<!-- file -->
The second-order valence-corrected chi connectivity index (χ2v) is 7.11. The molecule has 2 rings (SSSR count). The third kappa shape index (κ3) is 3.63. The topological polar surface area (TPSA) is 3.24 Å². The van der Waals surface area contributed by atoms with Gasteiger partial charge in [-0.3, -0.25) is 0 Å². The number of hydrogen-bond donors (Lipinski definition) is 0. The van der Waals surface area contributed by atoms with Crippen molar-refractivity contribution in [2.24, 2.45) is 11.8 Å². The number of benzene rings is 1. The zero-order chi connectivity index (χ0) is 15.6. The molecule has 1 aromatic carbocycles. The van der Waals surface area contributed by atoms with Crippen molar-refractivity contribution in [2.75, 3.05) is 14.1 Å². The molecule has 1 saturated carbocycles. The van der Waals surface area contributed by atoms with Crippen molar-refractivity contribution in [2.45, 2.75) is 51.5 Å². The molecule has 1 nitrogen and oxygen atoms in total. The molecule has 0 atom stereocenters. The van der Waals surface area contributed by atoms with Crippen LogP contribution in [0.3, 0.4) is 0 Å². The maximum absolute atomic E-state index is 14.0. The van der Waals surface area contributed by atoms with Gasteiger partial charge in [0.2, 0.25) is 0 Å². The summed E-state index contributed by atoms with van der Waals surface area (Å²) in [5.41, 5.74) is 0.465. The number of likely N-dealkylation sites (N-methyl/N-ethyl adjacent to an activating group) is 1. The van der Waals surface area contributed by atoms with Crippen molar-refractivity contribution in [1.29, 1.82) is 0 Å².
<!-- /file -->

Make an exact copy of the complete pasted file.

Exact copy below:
The second-order valence-corrected chi connectivity index (χ2v) is 7.11. The molecule has 2 rings (SSSR count). The third kappa shape index (κ3) is 3.63. The topological polar surface area (TPSA) is 3.24 Å². The van der Waals surface area contributed by atoms with Gasteiger partial charge in [-0.3, -0.25) is 0 Å². The number of hydrogen-bond donors (Lipinski definition) is 0. The van der Waals surface area contributed by atoms with Crippen molar-refractivity contribution in [2.24, 2.45) is 11.8 Å². The number of benzene rings is 1. The zero-order chi connectivity index (χ0) is 15.6. The molecule has 1 aromatic carbocycles. The van der Waals surface area contributed by atoms with Crippen molar-refractivity contribution in [2.75, 3.05) is 14.1 Å². The molecule has 1 saturated carbocycles. The van der Waals surface area contributed by atoms with Crippen molar-refractivity contribution in [2.45, 2.75) is 51.5 Å². The molecule has 1 nitrogen and oxygen atoms in total. The molecule has 0 atom stereocenters. The van der Waals surface area contributed by atoms with Crippen LogP contribution in [0.3, 0.4) is 0 Å². The maximum absolute atomic E-state index is 14.0. The van der Waals surface area contributed by atoms with Gasteiger partial charge in [0.2, 0.25) is 0 Å². The summed E-state index contributed by atoms with van der Waals surface area (Å²) in [5.41, 5.74) is 0.465. The number of likely N-dealkylation sites (N-methyl/N-ethyl adjacent to an activating group) is 1. The van der Waals surface area contributed by atoms with Crippen molar-refractivity contribution in [1.29, 1.82) is 0 Å².